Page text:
As the Minister found out when he paid his first visit there a few weeks ago, Grimsby and Cleethorpes are joined at the hip, or certainly at the Park street border where we position sentries alongside the passport control
barriers. More seriously, they are in effect one town, though with distinct identities. It is these provincial towns such as Grimsby and Cleethorpes, and many others—Huddersfield, Halifax and Scunthorpe, to name but a few—that are at risk of being left behind if we concentrate too much on cities. Cleethorpes, Grimsby and similar towns think that big cities get far more than their fair share as it is. We would like another advocate for our communities. Perhaps elected mayors in provincial areas, working in tandem with Members of Parliament, would be more of a thorn in the side of Governments of whatever complexion than a council leader. We must hope that that would be beneficial to such local communities. If, as is the case, the Government believe that elected mayors are desirable, then I say to them: get on with it and do not dawdle. Make it easier for my constituents and others to initiate the process of a referendum and let us see what the people think. I suspect that in many areas, particularly with a local push, they would go for it.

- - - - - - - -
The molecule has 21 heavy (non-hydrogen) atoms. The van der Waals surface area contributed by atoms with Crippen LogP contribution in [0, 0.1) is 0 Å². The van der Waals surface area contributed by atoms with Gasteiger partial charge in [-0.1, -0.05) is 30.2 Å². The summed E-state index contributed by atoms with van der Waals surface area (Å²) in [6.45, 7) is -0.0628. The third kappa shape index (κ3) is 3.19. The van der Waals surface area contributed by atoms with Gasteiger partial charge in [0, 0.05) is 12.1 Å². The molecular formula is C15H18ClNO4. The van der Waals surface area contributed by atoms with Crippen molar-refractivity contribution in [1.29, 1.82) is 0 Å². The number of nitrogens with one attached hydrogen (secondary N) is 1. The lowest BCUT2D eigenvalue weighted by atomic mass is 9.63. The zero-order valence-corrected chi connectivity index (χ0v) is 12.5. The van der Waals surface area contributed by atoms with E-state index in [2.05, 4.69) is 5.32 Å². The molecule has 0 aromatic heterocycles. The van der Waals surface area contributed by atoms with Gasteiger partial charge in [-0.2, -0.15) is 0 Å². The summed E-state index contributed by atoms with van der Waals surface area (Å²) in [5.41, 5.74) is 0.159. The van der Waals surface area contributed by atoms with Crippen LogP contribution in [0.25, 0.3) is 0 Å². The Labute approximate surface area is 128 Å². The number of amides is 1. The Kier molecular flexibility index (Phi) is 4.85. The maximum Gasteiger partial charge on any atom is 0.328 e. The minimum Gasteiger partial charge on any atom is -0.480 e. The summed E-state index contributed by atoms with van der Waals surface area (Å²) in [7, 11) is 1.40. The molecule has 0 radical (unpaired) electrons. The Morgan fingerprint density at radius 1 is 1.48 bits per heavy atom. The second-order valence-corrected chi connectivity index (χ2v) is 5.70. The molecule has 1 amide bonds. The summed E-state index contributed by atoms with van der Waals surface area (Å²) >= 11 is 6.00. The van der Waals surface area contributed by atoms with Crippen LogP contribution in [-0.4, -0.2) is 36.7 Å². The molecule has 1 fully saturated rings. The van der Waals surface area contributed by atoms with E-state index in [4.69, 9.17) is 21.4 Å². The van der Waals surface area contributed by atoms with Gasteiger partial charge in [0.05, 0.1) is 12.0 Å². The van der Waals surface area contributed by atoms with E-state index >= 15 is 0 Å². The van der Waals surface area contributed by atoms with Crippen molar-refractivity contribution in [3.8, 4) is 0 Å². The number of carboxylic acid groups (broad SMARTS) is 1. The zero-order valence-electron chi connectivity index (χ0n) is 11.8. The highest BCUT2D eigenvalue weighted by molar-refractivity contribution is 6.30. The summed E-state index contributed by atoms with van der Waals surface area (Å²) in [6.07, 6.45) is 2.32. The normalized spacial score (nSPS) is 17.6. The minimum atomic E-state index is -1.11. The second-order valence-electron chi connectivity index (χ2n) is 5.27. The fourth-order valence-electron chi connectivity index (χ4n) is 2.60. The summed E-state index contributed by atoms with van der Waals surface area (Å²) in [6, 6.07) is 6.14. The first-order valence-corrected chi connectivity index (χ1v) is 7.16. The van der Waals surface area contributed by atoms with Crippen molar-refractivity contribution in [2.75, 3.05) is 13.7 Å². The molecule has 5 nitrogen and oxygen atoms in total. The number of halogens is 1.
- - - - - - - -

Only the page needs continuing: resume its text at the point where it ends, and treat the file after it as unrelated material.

Of course, local councillors are not over-keen. It is a potential threat, a step into the unknown, and it introduces an element of uncertainty into the often predictable world where Labour win when there is a Tory Government and the Tories win when there is a Labour Government. But I say to them: take up the challenge. After all, many candidates for mayor will come from the ranks of existing councillors. I can think of half a dozen or so in my constituency who would be real contenders for the position.
Elected mayors would not be drawn just from the ranks of our existing politicians; representatives of the voluntary sector, business leaders, trades unionists and many more would be drawn in. The attraction of an executive position will have far more appeal to more people than the traditional role of a councillor. We need more individuals to become involved with our local parties, so that they can be considered for candidacy. Open primaries would help to bring more people into the process of selecting candidates. Too often, selection is by a small group—I know, as I have been one of them. Whatever can be said in its favour, it is certainly not open and transparent.